InterVarsity graduate staffer and frequent ESN blog contributor Mark Hansard applies ideas from the life of Joseph to the calling of Christian academics. For reflections by Mark on the fruit of the Spirit in academia, see his series: Part 1, Part 2, Part 3. For other work by Mark, including literary reflections and faith/science interviews, see this link.
The story of Joseph’s life, beginning in Genesis 37, offers us a number of lessons that can be applied to the academic world. As you recall, Joseph was the younger, but favorite son of Jacob. Jacob gave him a beautiful, multi-colored coat which he wore, making his brothers jealous. And Joseph told his brothers of dreams he had that they had bowed down to him and served him. The brothers decided to kill him, but threw him down a well instead, where he was picked up by a traveling band and sold into slavery (Gen. 37). He was taken to Egypt, and became an important slave in Potiphar’s household. Potiphar’s wife was attracted to him, and tried to get him to go to bed with her, but he refused. Since Potiphar’s wife lied about what happened, Joseph was put into prison (Gen. 39). He ended up in Pharaoh’s household, serving all of Egypt, because he was able to miraculously interpret dreams (Gen. 41). And then, because of a famine, his brothers came to Egypt to get food. After a time, Joseph revealed himself to them and forgave them for allowing him to be sold into slavery. He told them, “it was not you who sent me here, but God” (Gen. 42-45).
Pride—One lesson from Joseph’s life: refuse to give into pride. Joseph showed off his beautiful coat to his brothers and told them of his dreams that they were bowing down to him. He reaped a world of trouble from this, and we will too if we allow academic pride to swallow us whole. Some academics may be smarter than others or have larger IQs, but it is in their interest to keep this information to themselves. Some are overly critical of colleagues, or hold up an impossibly high standard for graduate students to reach. Again, it’s in our best interest not to alienate others over miniscule matters. I am not saying to compromise academic integrity, but just to be wise about criticizing others. Is this critique really necessary? Is it a point upon which the paper truly hinges? How much detail must be perfect before it’s ready for publication?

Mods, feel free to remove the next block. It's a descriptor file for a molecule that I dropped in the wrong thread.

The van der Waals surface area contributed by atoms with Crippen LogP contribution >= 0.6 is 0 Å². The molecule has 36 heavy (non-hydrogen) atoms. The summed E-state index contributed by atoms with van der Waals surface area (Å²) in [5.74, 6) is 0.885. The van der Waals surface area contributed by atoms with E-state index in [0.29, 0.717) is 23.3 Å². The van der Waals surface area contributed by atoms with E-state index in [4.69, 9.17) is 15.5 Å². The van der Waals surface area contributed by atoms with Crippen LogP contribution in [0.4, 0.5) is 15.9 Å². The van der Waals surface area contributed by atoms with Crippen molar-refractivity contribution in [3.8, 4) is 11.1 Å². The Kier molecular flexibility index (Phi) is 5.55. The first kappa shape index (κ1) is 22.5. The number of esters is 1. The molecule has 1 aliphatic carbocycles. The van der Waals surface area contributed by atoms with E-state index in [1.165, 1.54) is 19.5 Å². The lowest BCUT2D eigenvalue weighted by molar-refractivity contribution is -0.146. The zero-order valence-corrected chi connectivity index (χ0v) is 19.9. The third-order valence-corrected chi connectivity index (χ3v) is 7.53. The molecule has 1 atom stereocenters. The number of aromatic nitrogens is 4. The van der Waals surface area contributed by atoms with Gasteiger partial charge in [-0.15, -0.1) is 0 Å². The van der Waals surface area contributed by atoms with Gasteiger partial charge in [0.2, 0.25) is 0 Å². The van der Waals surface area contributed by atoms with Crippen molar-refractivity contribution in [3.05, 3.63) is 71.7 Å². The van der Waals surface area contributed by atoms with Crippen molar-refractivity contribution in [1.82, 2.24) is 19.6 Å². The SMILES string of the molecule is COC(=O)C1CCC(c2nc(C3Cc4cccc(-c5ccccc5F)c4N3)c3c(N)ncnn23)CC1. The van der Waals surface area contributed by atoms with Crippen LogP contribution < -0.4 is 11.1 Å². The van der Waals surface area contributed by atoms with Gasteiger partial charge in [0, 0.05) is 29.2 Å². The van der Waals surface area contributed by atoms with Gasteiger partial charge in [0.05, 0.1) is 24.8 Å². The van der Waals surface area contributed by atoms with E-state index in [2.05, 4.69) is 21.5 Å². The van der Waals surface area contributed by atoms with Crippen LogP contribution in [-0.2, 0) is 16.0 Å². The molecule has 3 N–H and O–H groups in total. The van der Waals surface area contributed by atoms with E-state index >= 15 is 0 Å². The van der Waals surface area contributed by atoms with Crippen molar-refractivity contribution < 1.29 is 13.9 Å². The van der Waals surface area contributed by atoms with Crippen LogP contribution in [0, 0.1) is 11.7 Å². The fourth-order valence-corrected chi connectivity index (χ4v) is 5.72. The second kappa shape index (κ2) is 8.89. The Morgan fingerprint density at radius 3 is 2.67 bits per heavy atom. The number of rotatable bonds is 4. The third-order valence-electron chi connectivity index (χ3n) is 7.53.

Integrity—Joseph famously maintained his integrity with Potiphar’s wife when he refused to go to bed with her, even though he was a slave and such a refusal was dangerous. “How could I do such a wicked thing and sin against God?” he said (Gen. 39:9). And we too, when under tremendous pressure, must keep our integrity. It can be very tempting to fudge experimental results when grants are on the line. It can also be tempting to be overly critical of a competitor, hoping that people will see our own work in a better light. But this is not something that pleases the Lord. We must maintain our integrity, even under financial and competitive pressure.
Forgiveness—In an amazing way, Joseph forgave his brothers for selling him into slavery. He believed that it was God, not his brothers, who had sent him to Egypt. This is truly a supernatural act of forgiveness, and one that sees God’s providence as the main force behind one’s life, not the malicious acts of others. Forgiveness on this level is necessary in the academic world as well. When one has been refused tenure for spurious reasons, it’s truly a supernatural act to forgive and see God’s providence behind it. As well, when the Ph.D. dissertation is rejected, we must forgive, even if the critique is unfair. Both of these devastating circumstances happen all too often in academia. Only God can give us the power from within to forgive under these conditions, but we are called by him to do so. And Joseph can serve as a great inspiration for us.
Joseph’s life offers us many lessons that can help us lead a wise life if we take them to heart. May God give us the power to make it so.
Image credit: Moeyaert, Claes Cornelisz, 1592 or 3-1655. Joseph’s Brothers return with the Cup, from Art in the Christian Tradition, a project of the Vanderbilt Divinity Library, Nashville, TN.http://diglib.library.vanderbilt.edu/act-imagelink.pl?RC=47003 [retrieved January 21, 2017]. Original source: htpp://www.yorckproject.de.